There’s nothing quite as American as a road trip – a packed car, the open highway, and lots of snacks! From healthy to not so much, these are my favorite road trip snacks.
Whether I’m traveling solo, exploring with a friend, or vacationing with several family members, the trip is always as much about the food as it is the sights and experiences. But eating three meals a day on the road can take a big bite out of a travel budget. So we try to eat at least one meal a day (and all of our road trip snacks) with items we’ve brought from home or picked up at a grocery store or market along the way.
With options that range from healthy to sweet-tooth satisfying, these are the best road trip snacks to take on your next adventure.
Sage Advice: Even if a road trip snack is unprocessed and fully biodegradable (like an apple core), always dispose of any remains properly. When you leave crumbs and scraps in a parking lot or toss them out of your car window, you encourage wildlife to approach the remnants, where they may be hit by a vehicle and killed. When you feed ducks chunks of bread, you can cause them to be malnourished. And when you leave food at a picnic table or campsite, you may prompt an undesirable bear encounter.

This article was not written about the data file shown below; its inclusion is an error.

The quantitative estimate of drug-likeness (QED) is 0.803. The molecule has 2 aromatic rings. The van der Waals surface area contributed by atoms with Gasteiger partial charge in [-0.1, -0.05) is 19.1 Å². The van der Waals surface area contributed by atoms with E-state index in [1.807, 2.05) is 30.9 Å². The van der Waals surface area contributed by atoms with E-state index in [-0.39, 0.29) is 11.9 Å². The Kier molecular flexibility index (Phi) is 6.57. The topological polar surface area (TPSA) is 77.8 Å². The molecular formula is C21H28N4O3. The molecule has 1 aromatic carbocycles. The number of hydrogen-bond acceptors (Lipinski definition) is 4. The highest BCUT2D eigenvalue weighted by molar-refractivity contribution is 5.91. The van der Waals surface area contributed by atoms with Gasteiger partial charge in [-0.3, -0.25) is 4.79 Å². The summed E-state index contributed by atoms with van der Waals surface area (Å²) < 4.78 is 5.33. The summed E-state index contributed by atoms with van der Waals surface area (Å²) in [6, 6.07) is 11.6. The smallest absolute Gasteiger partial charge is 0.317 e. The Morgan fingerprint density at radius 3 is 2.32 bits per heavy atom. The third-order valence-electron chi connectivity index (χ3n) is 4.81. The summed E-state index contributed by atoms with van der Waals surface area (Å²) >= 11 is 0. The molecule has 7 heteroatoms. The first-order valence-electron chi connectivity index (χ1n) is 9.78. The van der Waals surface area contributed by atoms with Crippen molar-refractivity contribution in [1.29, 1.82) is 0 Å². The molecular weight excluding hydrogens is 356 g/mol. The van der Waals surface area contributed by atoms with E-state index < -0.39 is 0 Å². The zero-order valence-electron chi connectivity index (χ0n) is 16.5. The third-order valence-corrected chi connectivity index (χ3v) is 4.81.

How to Pack Snacks for a Road Trip
How you pack your road trip snacks may be just as important as the snacks themselves. You’ll need to stow the food so it doesn’t spoil, get crushed, or take up unnecessary space. Plus it needs to be within easy reach of the driver and passengers.
To keep snacks like sliced vegetables fresh, a cooler is a must-have. I prefer soft-sided coolers because they offer more flexibility when squeezing them into tight spaces. I also like reusable cold packs that I can stick in my hotel room’s mini fridge at night.